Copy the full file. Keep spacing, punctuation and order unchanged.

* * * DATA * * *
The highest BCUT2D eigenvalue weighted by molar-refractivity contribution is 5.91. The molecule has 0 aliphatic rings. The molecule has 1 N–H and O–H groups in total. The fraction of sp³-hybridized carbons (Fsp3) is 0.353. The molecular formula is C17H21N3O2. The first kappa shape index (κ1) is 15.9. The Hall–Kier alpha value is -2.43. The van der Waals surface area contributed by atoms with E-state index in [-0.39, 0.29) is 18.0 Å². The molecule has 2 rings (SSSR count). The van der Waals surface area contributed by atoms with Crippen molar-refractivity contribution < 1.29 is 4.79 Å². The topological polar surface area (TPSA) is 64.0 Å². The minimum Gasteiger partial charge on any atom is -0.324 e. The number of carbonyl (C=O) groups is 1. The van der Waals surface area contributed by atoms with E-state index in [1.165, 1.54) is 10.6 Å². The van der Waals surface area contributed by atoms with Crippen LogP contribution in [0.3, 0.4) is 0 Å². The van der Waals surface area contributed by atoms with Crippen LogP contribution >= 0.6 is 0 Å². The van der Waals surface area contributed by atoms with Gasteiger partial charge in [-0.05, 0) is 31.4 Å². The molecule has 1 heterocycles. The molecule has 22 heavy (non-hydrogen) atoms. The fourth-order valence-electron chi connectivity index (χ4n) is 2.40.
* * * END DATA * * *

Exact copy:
The highest BCUT2D eigenvalue weighted by molar-refractivity contribution is 5.91. The molecule has 0 aliphatic rings. The molecule has 1 N–H and O–H groups in total. The fraction of sp³-hybridized carbons (Fsp3) is 0.353. The molecular formula is C17H21N3O2. The first kappa shape index (κ1) is 15.9. The Hall–Kier alpha value is -2.43. The van der Waals surface area contributed by atoms with E-state index in [-0.39, 0.29) is 18.0 Å². The molecule has 2 rings (SSSR count). The van der Waals surface area contributed by atoms with Crippen molar-refractivity contribution < 1.29 is 4.79 Å². The topological polar surface area (TPSA) is 64.0 Å². The minimum Gasteiger partial charge on any atom is -0.324 e. The number of carbonyl (C=O) groups is 1. The van der Waals surface area contributed by atoms with E-state index in [1.165, 1.54) is 10.6 Å². The van der Waals surface area contributed by atoms with Crippen LogP contribution in [0.3, 0.4) is 0 Å². The van der Waals surface area contributed by atoms with Crippen LogP contribution >= 0.6 is 0 Å². The van der Waals surface area contributed by atoms with Gasteiger partial charge in [-0.05, 0) is 31.4 Å². The molecule has 1 heterocycles. The molecule has 22 heavy (non-hydrogen) atoms. The fourth-order valence-electron chi connectivity index (χ4n) is 2.40.